pictures:
http://www.chockstone.org/TechTips/CrabBrake.htm

This has been my thinking, too--but I realized that the only times I've used a carabiner brake was with old school oval or d-shaped biners. Anyone know how well the setup works with lightweight, asymetrical, wiregate biners and the like? I don't cary the old stuff anymore except for an oval or 2.


Partner j_ung


Apr 20, 2005, 8:57 AM
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In reply to:
I'd make a rap device by stacking biners before using a munter. The twisting is a pain, especially on long multipitch raps. As a bonis, you can change the number of biners depending on the weight of the climber+gear/rope thickness.

pictures:
http://www.chockstone.org/TechTips/CrabBrake.htm

Yah, I have to agree. I'd way rather biner break than Meunter for a rappel.


slobmonster


Apr 20, 2005, 12:38 PM
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In reply to:
Anyone know how well the setup works with lightweight, asymetrical, wiregate biners and the like? I don't cary the old stuff anymore except for an oval or 2.
It will work fine, with a small caveat. Use your regular-gate biners (2 ovals or Ds) as the torsionally-loaded pair, like this:
http://www.chockstone.org/...Tips/CrabBrake5s.JPG
and then wiregates will work fine as the brake biners:
http://www.chockstone.org/...Tips/CrabBrake1s.JPG
The skinny spines of the wiregates may not give sufficient friction; consider using three (or more).


paulraphael


Apr 20, 2005, 5:47 PM
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ahh, that makes sense. thanks.


mikeehartley


Apr 21, 2005, 7:40 PM
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While the munter is not the rap method of choice for most folks what I've found is that most people have problems with twists because they aren't braking properly (whether belaying or rapping). If you put your brake hand on your hip as with a regular belay device you'll get twists gallore. If you have the brake rope parallel with the loaded strand running up to the anchor (or climber) you will get minimal twists. You also get substantially more braking power this way also. Makes a huge difference if you haven't tried it this way.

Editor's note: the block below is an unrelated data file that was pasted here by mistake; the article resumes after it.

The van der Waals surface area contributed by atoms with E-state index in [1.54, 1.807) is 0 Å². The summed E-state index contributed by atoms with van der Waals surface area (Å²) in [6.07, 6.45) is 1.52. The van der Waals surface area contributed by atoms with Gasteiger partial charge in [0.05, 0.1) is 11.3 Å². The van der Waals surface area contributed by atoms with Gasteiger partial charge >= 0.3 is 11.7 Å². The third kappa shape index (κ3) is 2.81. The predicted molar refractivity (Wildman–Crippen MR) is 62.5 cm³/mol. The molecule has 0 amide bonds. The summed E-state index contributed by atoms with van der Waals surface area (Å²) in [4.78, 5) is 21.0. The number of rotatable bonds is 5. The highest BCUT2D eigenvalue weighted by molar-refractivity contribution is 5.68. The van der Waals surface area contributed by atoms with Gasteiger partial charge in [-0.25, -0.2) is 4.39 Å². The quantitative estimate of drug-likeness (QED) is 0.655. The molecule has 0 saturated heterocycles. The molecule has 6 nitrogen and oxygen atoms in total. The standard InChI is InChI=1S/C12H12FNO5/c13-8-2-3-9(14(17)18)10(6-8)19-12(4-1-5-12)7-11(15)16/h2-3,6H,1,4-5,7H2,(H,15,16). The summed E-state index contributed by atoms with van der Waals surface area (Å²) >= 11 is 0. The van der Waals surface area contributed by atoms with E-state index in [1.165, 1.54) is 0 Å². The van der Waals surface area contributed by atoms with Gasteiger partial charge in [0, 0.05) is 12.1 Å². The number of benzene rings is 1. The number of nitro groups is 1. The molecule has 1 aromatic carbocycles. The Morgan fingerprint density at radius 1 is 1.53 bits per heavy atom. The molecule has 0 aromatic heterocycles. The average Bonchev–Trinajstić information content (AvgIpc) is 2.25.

tradmanclimbs


Apr 21, 2005, 7:53 PM
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Whats the big deal? The knott is not even a munter. its an old sailing knott. Halfmister? or somthing like that. Munter was an egotistical austrian that tried (aparently with success) to lay claim to a knott that had been in use for thousands of years. It works just fine and is pleanty smooth. if you have your rope management skills dialed the twisting is not a problem and it will get you up and off of a wall if need be. that being said I do have an extra atc in my oh $hit kit 8^)


melekzek


Apr 21, 2005, 8:22 PM
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In reply to:
it's give much friction to the rope that can break the rope

this is hilarious :roll:


climberzrule


May 21, 2005, 1:31 AM
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3 pros for the Munter hitch:

1: It is good for rapping with small ropes because the rope runs over itself. ATCs, figure8s, stitch plates, etc. all run too fast on small diameter ropes.

2: you can pass a knot on rappel without unclipping the rappel device.

3: you don't NEED a rappel device. Good thing if you dropped yours!


ambler


May 21, 2005, 3:56 AM
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In reply to:
Yah, I have to agree. I'd way rather biner break than Meunter for a rappel.
Unintentional humor? 8^)

On shorter, one-rope Munter raps (<30m), I haven't experienced as much kink trouble as other folks are reporting. Both strands on one ordinary locker work just fine.

But constructing a biner brake from a handful of modern funny biners -- that can be less secure. I've watched them start to unclip, as the asymmetrical shapes slide past each other.


slackwareuser


May 22, 2005, 9:53 AM
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tradmanclimbs:
In reply to:
Whats the big deal? The knott is not even a munter. its an old sailing knott. Halfmister? or somthing like that. Munter was an egotistical austrian that tried (aparently with success) to lay claim to a knott that had been in use for thousands of years.

BS! You should be :oops:

facts: